Li-ion is right. 22 hours is

Li-ion is right. 22 hours is more than time enough to suss out the fullness of a game's mechanics for a review. If I missed out on anything by not completing the game, it was only additional cutscenes for a story that didn't really spark my interest in the first place.

agreed... if a song, a

agreed... if a song, a movie, a story has a dismal first half, it's not redeemed by a good second half. There is such a thing as respecting the audience.

RandomRob wrote: agreed...

RandomRob wrote:

agreed... if a song, a movie, a story has a dismal first half, it's not redeemed by a good second half. There is such a thing as respecting the audience.

Have to diagree here. There are a few high profile movies that have been exactly that for me. The Godfather, Fight Club and even Seven Samurai are all very slow starting films that are redeemed by the 2nd half to put them amongst the best movies ever made. Plus, The Usual Suspects just wouldn't be the same film if you cut off just the last 5 minutes.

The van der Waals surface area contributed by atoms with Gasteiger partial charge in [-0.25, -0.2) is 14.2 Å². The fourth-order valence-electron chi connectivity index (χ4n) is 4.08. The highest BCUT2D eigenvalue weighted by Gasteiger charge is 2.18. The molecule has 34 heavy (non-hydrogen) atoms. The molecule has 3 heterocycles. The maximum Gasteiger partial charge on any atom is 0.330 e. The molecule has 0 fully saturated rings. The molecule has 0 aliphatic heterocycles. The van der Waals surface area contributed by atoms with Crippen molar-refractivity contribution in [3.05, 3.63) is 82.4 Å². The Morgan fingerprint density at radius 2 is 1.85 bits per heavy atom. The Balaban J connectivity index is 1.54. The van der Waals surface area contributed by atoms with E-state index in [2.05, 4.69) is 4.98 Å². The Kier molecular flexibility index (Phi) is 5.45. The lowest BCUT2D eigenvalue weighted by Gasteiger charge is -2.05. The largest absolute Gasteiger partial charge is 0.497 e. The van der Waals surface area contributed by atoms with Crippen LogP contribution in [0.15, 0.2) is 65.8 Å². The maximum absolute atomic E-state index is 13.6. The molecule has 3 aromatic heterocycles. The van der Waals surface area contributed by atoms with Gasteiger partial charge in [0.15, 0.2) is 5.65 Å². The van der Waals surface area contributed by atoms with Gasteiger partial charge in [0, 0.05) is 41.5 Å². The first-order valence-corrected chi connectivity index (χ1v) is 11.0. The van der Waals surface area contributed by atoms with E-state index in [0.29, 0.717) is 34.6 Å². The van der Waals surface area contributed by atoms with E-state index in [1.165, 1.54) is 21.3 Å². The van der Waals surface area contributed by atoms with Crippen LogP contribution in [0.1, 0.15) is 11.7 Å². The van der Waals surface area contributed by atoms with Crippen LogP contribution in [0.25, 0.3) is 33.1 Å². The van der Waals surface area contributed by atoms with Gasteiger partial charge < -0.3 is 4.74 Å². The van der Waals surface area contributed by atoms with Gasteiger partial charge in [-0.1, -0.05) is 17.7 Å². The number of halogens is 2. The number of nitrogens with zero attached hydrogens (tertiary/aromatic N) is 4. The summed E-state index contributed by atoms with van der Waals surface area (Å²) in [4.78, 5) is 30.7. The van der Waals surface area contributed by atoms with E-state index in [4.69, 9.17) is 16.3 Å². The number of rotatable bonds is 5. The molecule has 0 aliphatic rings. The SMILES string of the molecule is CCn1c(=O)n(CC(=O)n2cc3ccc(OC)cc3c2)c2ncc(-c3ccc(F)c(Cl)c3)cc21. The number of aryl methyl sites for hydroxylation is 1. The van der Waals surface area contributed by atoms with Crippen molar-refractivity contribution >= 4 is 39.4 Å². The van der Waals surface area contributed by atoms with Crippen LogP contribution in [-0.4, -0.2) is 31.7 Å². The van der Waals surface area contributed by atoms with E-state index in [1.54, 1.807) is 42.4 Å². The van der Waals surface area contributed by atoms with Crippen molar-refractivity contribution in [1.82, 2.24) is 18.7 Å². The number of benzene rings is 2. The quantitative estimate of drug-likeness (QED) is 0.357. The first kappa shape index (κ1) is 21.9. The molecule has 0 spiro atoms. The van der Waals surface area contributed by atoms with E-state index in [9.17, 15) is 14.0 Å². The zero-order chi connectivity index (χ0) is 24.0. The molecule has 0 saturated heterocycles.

But I do agree that 22 hours is more than enough to write a full review.

I said 'dismal' not 'slow'.

I said 'dismal' not 'slow'. I actually found the pacing of all the films you mentioned deliberate and in keeping with each of the narratives...

gamefreak666 wrote: The

gamefreak666 wrote:

The Godfather, Fight Club and even Seven Samurai are all very slow starting films that are redeemed by the 2nd half to put them amongst the best movies ever made.

Why do you equal 'dismal' with 'slow'? Just because it seems normal these days that a movie has at least one murder victim or explosion within the first 120 seconds, doesn't mean there's any special quality in speed. The pacing has to be right, regardless of the speed of the narrative. I found the pacing in the first half of Fight Club, Usual Suspects, Garden State and others brilliant! The first half of Transformers 2 on the other hand...